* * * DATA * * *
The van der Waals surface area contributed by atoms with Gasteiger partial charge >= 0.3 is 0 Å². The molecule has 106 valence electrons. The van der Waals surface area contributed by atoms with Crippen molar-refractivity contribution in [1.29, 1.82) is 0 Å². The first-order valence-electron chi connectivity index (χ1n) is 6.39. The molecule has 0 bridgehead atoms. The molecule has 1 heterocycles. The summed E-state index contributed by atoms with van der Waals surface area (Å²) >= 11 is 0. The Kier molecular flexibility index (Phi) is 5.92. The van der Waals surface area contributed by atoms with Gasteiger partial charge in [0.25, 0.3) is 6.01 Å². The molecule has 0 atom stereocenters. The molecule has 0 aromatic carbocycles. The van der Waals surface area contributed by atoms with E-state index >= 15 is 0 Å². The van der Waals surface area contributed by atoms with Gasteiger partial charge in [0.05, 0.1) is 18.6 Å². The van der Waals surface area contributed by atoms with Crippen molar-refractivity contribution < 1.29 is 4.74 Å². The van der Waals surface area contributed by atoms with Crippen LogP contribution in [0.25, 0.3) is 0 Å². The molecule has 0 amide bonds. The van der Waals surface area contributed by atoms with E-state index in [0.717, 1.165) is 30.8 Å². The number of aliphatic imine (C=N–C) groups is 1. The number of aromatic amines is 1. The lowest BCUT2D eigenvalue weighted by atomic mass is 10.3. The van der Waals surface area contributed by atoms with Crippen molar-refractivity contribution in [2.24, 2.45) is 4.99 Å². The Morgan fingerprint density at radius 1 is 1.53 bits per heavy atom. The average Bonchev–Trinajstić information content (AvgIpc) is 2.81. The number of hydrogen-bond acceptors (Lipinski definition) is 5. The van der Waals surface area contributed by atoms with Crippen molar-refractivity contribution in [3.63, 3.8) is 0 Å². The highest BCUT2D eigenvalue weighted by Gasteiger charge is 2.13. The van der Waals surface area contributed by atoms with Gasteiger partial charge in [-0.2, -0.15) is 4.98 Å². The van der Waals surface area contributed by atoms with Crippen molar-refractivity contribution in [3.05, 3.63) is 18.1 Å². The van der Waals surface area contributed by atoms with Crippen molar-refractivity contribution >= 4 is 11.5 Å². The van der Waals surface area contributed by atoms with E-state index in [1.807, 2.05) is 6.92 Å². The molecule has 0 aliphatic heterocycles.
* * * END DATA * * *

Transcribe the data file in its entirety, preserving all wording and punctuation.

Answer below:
The van der Waals surface area contributed by atoms with Gasteiger partial charge >= 0.3 is 0 Å². The molecule has 106 valence electrons. The van der Waals surface area contributed by atoms with Crippen molar-refractivity contribution in [1.29, 1.82) is 0 Å². The first-order valence-electron chi connectivity index (χ1n) is 6.39. The molecule has 0 bridgehead atoms. The molecule has 1 heterocycles. The summed E-state index contributed by atoms with van der Waals surface area (Å²) >= 11 is 0. The Kier molecular flexibility index (Phi) is 5.92. The van der Waals surface area contributed by atoms with Gasteiger partial charge in [0.25, 0.3) is 6.01 Å². The molecule has 0 atom stereocenters. The molecule has 0 aromatic carbocycles. The van der Waals surface area contributed by atoms with E-state index >= 15 is 0 Å². The van der Waals surface area contributed by atoms with Gasteiger partial charge in [0.05, 0.1) is 18.6 Å². The van der Waals surface area contributed by atoms with Crippen molar-refractivity contribution < 1.29 is 4.74 Å². The van der Waals surface area contributed by atoms with Crippen LogP contribution in [0.25, 0.3) is 0 Å². The molecule has 0 amide bonds. The van der Waals surface area contributed by atoms with E-state index in [0.717, 1.165) is 30.8 Å². The number of aliphatic imine (C=N–C) groups is 1. The number of aromatic amines is 1. The lowest BCUT2D eigenvalue weighted by atomic mass is 10.3. The van der Waals surface area contributed by atoms with Crippen molar-refractivity contribution in [2.24, 2.45) is 4.99 Å². The Morgan fingerprint density at radius 1 is 1.53 bits per heavy atom. The average Bonchev–Trinajstić information content (AvgIpc) is 2.81. The number of hydrogen-bond acceptors (Lipinski definition) is 5. The van der Waals surface area contributed by atoms with Crippen molar-refractivity contribution in [3.63, 3.8) is 0 Å². The highest BCUT2D eigenvalue weighted by Gasteiger charge is 2.13. The van der Waals surface area contributed by atoms with Gasteiger partial charge in [-0.2, -0.15) is 4.98 Å². The van der Waals surface area contributed by atoms with Crippen molar-refractivity contribution in [3.05, 3.63) is 18.1 Å². The van der Waals surface area contributed by atoms with Crippen molar-refractivity contribution >= 4 is 11.5 Å². The van der Waals surface area contributed by atoms with E-state index in [1.807, 2.05) is 6.92 Å². The molecule has 0 aliphatic heterocycles.